The greatest upheavals were still to come. Resistance to gas privatisation centred on the shantytown of El Alto, perched on the edge of the Andean Plateu overlooking the Bolivian seat of government, La Paz. El Alto has expanded massively, with the influx of peasants from the plateu, and displaced former mineworkers. Social movement unionism was vital to the resistance, with the unions reaching out to all of the oppressed. At the same time, indigenous identity was proudly on display. At every gathering there was a sea of brightly-coloured wiphala flags, women wore their pollera skirts, and the Aymara language frequently replaced Spanish. The numerous neighbourhood committees that sprung up mirrored the communitarian organisation of the ayllus. These forces united to form a “combined oppositional consciousness” against the state and its imperialist masters.
On 20 September, the army responded to roadblocks by massacring indigenous people in Warisata. The COB union federation declared an indefinite general strike in response. By October, further clashes led to militarisation of indigenous areas. The level of state repression was such that even middle class layers were staging hunger strikes in protest at the government onslaught. In all, 67 civilians died and 400 were injured during Red October. As well as defending public ownership of gas, a key demand became the resignation of President Sánchez de Lozada, the face of neoliberalism. By 17 October, Sánchez de Lozada had the support only of fraction of the political elite and the US embassy. He fled to Maimi, and was replaced by Carlos Mesa.
A further uprising erupted in May-June 2005. Up to 90% of highways were blockaded, and protesters occupied hydrocarbon facilities. Webber observes that Evo Morales’ MAS party limited itself to demanding 50% royalties on petroleum-profits, rather than full nationalisation demanded by the left-indigenous bloc. The mobilisations culminated in a demonstration up to half a million strong in La Paz. On the 6 June, Mesa resigned.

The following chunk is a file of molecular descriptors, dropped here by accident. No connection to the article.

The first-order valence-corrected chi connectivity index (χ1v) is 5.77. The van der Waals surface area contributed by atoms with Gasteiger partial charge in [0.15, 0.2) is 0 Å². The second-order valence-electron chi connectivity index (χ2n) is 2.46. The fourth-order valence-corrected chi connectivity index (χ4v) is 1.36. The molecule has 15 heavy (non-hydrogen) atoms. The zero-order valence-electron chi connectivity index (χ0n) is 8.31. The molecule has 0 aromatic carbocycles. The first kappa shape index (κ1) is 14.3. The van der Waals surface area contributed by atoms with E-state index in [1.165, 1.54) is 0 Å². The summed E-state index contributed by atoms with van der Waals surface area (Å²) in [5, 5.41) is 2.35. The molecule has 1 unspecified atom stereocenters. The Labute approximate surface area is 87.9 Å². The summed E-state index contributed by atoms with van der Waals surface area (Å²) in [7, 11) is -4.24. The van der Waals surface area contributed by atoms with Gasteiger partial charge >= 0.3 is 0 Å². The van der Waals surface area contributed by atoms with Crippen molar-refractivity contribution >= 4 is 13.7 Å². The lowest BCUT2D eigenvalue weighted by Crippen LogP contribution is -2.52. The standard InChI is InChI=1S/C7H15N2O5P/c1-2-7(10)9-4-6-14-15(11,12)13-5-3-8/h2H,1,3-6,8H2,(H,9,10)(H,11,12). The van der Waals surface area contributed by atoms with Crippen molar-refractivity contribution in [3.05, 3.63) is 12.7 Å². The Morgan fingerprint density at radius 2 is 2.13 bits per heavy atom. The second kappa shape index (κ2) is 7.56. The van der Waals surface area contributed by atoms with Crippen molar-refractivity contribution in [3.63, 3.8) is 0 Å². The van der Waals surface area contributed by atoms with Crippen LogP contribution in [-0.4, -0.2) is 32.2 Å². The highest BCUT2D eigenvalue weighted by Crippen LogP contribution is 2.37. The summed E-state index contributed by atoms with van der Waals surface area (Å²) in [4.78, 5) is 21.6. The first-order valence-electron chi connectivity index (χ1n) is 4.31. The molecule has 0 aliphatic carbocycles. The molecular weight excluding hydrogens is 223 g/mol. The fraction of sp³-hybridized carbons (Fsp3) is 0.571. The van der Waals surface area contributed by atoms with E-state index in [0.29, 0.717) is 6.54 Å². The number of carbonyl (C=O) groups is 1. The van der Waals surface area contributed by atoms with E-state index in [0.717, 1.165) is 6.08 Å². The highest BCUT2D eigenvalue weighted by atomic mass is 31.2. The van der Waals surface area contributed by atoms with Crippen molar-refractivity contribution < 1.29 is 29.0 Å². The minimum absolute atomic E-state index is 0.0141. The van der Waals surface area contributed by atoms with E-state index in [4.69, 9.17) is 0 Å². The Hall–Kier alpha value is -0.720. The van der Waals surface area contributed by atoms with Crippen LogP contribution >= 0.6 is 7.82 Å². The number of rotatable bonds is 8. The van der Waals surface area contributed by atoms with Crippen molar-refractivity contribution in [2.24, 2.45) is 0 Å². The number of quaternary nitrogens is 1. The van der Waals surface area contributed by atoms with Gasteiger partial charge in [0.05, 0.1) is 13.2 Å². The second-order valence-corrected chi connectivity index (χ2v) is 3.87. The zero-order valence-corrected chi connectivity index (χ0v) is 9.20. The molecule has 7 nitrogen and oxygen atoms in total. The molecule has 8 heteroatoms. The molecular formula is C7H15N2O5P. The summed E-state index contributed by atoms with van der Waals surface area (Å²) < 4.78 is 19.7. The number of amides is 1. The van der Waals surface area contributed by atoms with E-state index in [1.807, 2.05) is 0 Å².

The election of Morales, Bolivia’s first indigenous president in December 2005 represented a democratic gain in race relations and a consolidation of what had been a growing sense of indigenous pride in the majority of the popular classes over the preceding decade. However, Webber notes that MAS’s first years in government have exhibited “major continuities with the neoliberal model of political economy it inherited from antecedent governments.” (p.329)
The left-indigenous bloc was motivated by “freedom-dreams” of: (i) equality, the end of poverty, and the abolition of social classes; (ii) a future free of racism; (iii) dignity, social justice, and basic necessities; and (iv) socialist and indigenous-liberationist democracy.
But it “lacked a revolutionary party through which the necessary leadership, strategy, and ideological coherence might have been provided to overthrow the existing capitalist state and rebuild a new sovereign power rooted in the self-governance of the overwhelmingly indigenous proletarian and peasant-majority.” (p.328)
It is easy to list the major differences between Bolivia and Aotearoa. Bolivia occupies a highly subordinate place in the imperialist hierarchy of nations, while New Zealand is a junior partner of the most powerful; 62% of Bolivians identify as indigenous, compared to 14.6% as Māori here; and so on. Yet the Mana movement can learn plenty from the “combined oppositional consciousness” of the Gas and Water-Wars. Mana is essentially an alliance of Tino Rangatiratanga activists and revolutionary socialists. We face a neoliberal government hellbent on privatisation of SOEs. Thus far, our unions have failed to seriously embrace the concept of social movement unionism, with the exception of Unite. The interweaving of the politics of class struggle and indigenous liberation is our urgent task.